It’s not often that you are just reading an article on Psychology Today and happen to get an idea for a post. But such is my predicament today.,
Never mind how I got there, which in truth would be as good a story. The article was based on and titled after the old Frank Sinatra hit, “I did it my way”. A classic.
The pertinent lyrics are “Regrets? I’ve had a few.” A well-worn familiar line. The obvious point is people usually have some regrets, or more aptly living with them.
Here’s an excerpt:
“Given that not many of us “always do right,” why not concentrate on getting rid of regrets we may already have, and forget about resolving to do differently in the future? Sounds good, but in my experience such a thing is easier said than done. Maybe the only real way to get rid of regret is to go back and correct what we did wrong in the first place. …./
Of course there is no guarantee that a second chance, even if we could get one, would not also be wasted. Human nature being what it is, how likely are we to make the same mistakes over and over again? With age, so they say, comes wisdom. Hindsight is 20/20, and all that. – Psychology Today “
This got me thinking about living with regrets. I’d be lying if I said I had none. But as far as erasing them, isn’t that the fool’s gold? Try as we must, unless one is stone cold without conscience, everyone has some regrets lurking here and there. Charlie Daniels explained about do-overs that he concluded he would not change or redo most things, since it could also change the outcome which he is happy with. There you go, one thoughtful approach.
However, lacking a major success like that, it might be hard for some to give the same answer. Some people might like to change the present situation they find ourselves in, if they could. So a change/redo may sound appealing that could repeal their outcome. The “if only(s)” — if only we would have done this or that differently, we’d be in a better situation. Many people know that is just fool’s gold, too. Though we can learn a lesson or two from mistakes so we don’t end up in the same place again.
What struck me was: “why not concentrate on getting rid of regrets we may already have, and forget about resolving to do differently in the future?” Eliminating regret can clear the conscience. If we could only get rid of those regrets. And don’t worry about resolving to do differently. Sound like a psychology answer? Don’t worry about it. And if you were not resolving some change, then what is the point or lesson learned? That could lead you down the “we really have no control” road. (Environment rules)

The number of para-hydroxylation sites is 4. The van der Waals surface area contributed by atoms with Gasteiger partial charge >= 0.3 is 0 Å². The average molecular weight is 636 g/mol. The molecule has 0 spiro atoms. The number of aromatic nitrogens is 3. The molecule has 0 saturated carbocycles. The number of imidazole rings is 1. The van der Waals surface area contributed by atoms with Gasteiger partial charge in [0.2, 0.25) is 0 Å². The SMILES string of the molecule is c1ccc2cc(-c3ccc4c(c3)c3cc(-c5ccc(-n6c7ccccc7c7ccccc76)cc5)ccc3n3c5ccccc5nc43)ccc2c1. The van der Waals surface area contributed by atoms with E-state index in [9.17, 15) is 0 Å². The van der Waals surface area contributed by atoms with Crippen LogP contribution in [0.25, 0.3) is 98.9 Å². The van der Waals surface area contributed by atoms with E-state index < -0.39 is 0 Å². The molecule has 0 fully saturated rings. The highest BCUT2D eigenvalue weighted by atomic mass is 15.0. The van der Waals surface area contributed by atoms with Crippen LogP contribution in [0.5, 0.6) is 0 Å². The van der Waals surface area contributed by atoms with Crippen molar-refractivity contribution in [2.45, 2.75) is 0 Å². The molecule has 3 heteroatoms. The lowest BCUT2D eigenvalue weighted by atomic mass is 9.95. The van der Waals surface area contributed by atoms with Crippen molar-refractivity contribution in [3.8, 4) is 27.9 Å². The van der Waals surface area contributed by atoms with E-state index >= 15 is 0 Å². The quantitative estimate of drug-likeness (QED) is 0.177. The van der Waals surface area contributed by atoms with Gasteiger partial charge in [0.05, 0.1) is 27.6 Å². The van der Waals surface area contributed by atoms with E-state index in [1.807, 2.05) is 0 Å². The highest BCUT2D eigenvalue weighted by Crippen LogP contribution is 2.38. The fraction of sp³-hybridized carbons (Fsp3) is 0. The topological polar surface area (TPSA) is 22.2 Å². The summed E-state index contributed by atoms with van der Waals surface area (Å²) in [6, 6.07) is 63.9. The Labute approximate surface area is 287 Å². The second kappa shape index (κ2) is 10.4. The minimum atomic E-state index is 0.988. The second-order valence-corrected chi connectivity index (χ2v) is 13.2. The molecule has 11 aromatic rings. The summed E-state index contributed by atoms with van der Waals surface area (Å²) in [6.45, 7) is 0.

Regret is real, it can get you down and eat you up. To claim you really have no regrets seems disingenuous to me. I figure everyone must have them. Or like the article implies, we wouldn’t be human. Failed humans at that.
What to do with and about all those regrets is the problem. We could burn effigies of them, symbolically of course. We can just vow not to repeat them again, contrary to the advice above, as a wiser person. But about the only thing we really cannot do is erase them – not without some psychological damage. And who needs more of that, as if the regrets weren’t enough? Instead, we really have no choice but to live with them. But We don’t have to become a slave to them.
Still, the only thing I know of close to erasing the guilt associated with the regrets is real forgiveness. And there is really only one true source for that. Even after that you still have to learn to forgive yourself, which can be the hardest thing. God can forgive us but we have a hard time forgiving ourselves, especially if we are honest. Guilt is something we carry but have difficulties shedding.
At times, people marvel at someone not having the baggage of guilt. A lack of conscience will also do that. In reality, we know we should feel the guilt but how do we deal with and process it? Again, there seems to be no choice left but to live with it.
The secret to that is the same as seeking forgiveness from God. You can also seek help for dealing with the guilt and regrets. It may not be for Psychology Today to tell you about such an option. Having issues has created a cottage industry for them, and one I think they’d like to keep growing – not end. So it goes on at no one’s expense but ours.
Maybe all the psychological treatments can treat some of the symptoms but they could not completely cure a bad case of regrets. Only God can really do that.
Right Ring | Bullright